I believe in the dignity of human life and the universal responsibility we share to uphold that. For the sake of discussion and peace I would like to add that this is not pertaining to any pro-life or pro-choice issues. This issue is beyond that and deals with lives already established.

  The Mission of The Council on Quality and Leadership is based on World-wide leadership to increase the responsiveness and accountability of individuals, organizations, and systems to people with disabilities.

  The disabilities encountered in life cover a wide range. The emotional and/or mental disorders can be some of the most challenging. It takes professional care and maintenance along with the helping guidance of caring individuals to survive as a productive member in society. The caring individuals committed to lifting up their brothers and sisters in life are to be held in high esteem.

  The Council is one such nonprofit organization that both employs and and serves people with disabilities. Active for over 30 years, they describe their standards as defining quality of life through management by several means. Advanced technology and software are available as just one of many forward looking visions to make life better through community and individual involvement.

CQL continues to address today’s realities and problems with our quality definitions, methods and tools. We also define the challenge to do even more with our visions, values and conceptual frameworks. It is with these two goals in mind that we designed our new Quality Measures 2005SM. These measures have been our priority since mid-2003, and will continue to form the basis for our work in the years ahead. They are a comprehensive set of quality measures that incorporate many of our long-held principles including quality of life, social capital and community inclusion.  Our goal is to share Quality Measures 2005SM with self-advocates, families, organizations, state systems, and public and private organizations throughout the world.  By working together, we can create a world of dignity, opportunity and community inclusion for all people.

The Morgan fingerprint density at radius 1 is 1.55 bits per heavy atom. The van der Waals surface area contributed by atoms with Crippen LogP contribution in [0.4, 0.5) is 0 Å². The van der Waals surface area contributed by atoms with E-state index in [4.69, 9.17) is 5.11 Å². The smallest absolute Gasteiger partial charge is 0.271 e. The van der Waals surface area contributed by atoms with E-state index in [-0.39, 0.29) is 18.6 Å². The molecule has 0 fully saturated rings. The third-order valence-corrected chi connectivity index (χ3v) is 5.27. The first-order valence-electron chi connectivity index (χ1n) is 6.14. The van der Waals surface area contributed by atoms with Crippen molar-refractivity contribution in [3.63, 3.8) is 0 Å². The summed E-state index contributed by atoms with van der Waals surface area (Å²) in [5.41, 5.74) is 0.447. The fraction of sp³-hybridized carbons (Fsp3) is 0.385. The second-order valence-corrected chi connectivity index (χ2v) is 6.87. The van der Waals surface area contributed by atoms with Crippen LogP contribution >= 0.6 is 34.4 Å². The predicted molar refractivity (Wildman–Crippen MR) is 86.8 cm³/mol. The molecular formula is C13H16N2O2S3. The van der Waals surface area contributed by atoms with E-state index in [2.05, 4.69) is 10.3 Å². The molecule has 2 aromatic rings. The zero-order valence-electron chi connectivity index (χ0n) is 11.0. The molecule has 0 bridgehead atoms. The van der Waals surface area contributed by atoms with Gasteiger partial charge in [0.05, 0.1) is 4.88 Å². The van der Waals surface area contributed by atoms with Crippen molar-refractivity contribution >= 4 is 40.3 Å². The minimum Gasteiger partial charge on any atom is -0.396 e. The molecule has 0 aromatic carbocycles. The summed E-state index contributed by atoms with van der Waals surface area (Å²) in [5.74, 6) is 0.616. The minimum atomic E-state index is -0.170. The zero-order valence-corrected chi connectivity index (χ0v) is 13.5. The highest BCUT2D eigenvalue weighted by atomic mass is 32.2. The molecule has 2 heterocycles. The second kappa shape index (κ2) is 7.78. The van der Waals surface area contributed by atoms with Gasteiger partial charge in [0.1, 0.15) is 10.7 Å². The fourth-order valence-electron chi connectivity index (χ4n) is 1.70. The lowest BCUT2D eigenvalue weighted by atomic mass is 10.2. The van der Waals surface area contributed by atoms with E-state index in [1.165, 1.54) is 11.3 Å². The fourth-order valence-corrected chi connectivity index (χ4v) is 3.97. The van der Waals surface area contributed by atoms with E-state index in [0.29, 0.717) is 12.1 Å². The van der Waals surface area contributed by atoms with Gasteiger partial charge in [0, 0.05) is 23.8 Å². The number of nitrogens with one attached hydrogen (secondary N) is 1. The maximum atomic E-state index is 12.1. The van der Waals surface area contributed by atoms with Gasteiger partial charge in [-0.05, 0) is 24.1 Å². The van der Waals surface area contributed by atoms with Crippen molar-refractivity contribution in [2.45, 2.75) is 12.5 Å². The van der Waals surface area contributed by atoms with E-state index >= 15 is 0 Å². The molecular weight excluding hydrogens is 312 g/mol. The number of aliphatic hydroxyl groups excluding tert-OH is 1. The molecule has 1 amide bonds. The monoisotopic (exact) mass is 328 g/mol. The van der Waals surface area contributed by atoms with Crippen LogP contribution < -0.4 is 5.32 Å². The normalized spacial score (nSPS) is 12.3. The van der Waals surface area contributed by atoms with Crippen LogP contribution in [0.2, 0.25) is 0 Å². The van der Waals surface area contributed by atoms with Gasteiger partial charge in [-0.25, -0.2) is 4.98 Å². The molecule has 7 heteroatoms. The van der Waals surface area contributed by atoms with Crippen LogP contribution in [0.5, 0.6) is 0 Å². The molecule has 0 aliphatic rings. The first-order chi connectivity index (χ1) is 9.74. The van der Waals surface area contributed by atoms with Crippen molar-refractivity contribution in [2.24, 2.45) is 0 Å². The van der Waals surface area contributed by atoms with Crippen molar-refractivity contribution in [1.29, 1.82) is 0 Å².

Organizations may use Quality Measures 2005SM and the related applications to develop an integrated quality management system. CQL has developed Seven Quality StrategiesSM that offer organizations alternatives for initiating an integrated quality management system.

Defining Quality
CQL is constantly working to promote protections in health, welfare, safety, and the rights of people with intellectual disabilities and people with mental illness. We do this by providing services in monitoring, evaluation technical assistance, and investigation to state regulatory and administrative bodies, parties to judicial action, as well as service providers. Our system of Basic AssurancesSM is used by states, large provider systems, and individual organizations with an interest in ensuring that people remain safe and healthy.

Quite simply, our measures have long been the standard.  Many of our innovations have been enacted into federal and state legislation, including the Centers for Medicare and Medicaid Services (CMS) regulations.  In addition, states have rewritten their internal regulations to reflect a personal outcome orientation. The State of Florida now uses CQL’s Personal Outcome MeasuresSM as part of the evaluation of its Home and Community Based Waiver.

Monitoring Progress

  The reason for this diary is to pay tribute, in some small way, to the efforts of Rigoberto Alpizar and his wife.

“She was very apologetic,” Beshears said of Alpizar’s wife. “She was explaining to us as we sat there in the row. She felt it was her fault, that she had convinced him to get on board, that he wasn’t ready.”

Buechner did not speak publicly. She works for the Council on Quality and Leadership based in Towson, Maryland, a nonprofit organisation focused on improving life for people with disabilities and mental illness, the organisation said in a statement.

Neighbours said the couple had been returning to their home from a missionary trip to Ecuador.

Passengers dispute US plane bomb threat

Forty-four year old Rigoberto Alpizar, an American citizen born in Costa Rica was killed by federal air marshals on Wednesday as he fled an American Airlines jet at Miami International Airport. Federal officials claim he threatened that he had a bomb and the shooting was necessary to protect passengers in the terminal.

According to passengers, he bolted from his seat, followed by his frantic wife, who was screaming that he was bipolar and off his medication. As he fled toward the terminal, undercover agents shot him on the jet bridge, claiming that he refused to stop and that he made a statement about a bomb. Passengers say he was shot four or five times.

Alpizar, a resident of Maitland, Florida who worked in the paint department of Home Depot, was on his way home from Quito Ecuador, where he and his wife were on a church mission. Family, friends, and neighbors describe a well-liked man completely different from the one portrayed in news accounts – smiling, talkative, proud to be a citizen .

Shooting the Mentally Ill

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